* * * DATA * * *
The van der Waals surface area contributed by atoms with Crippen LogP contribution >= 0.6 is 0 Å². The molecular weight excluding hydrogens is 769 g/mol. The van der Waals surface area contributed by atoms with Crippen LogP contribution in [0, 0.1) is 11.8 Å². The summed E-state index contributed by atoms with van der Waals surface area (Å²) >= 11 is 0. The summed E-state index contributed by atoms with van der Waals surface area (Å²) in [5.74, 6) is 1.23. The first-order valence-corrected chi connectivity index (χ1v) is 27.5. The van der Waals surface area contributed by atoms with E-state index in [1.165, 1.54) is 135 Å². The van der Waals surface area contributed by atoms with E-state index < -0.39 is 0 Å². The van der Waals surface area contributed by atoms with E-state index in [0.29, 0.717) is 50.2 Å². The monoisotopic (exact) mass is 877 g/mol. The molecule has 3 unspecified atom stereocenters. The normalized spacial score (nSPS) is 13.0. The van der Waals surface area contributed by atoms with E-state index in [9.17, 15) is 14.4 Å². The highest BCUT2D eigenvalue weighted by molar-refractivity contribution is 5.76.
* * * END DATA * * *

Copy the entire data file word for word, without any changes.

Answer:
The van der Waals surface area contributed by atoms with Crippen LogP contribution >= 0.6 is 0 Å². The molecular weight excluding hydrogens is 769 g/mol. The van der Waals surface area contributed by atoms with Crippen LogP contribution in [0, 0.1) is 11.8 Å². The summed E-state index contributed by atoms with van der Waals surface area (Å²) >= 11 is 0. The summed E-state index contributed by atoms with van der Waals surface area (Å²) in [5.74, 6) is 1.23. The first-order valence-corrected chi connectivity index (χ1v) is 27.5. The van der Waals surface area contributed by atoms with E-state index in [1.165, 1.54) is 135 Å². The van der Waals surface area contributed by atoms with E-state index < -0.39 is 0 Å². The van der Waals surface area contributed by atoms with E-state index in [0.29, 0.717) is 50.2 Å². The monoisotopic (exact) mass is 877 g/mol. The molecule has 3 unspecified atom stereocenters. The normalized spacial score (nSPS) is 13.0. The van der Waals surface area contributed by atoms with E-state index in [9.17, 15) is 14.4 Å². The highest BCUT2D eigenvalue weighted by molar-refractivity contribution is 5.76.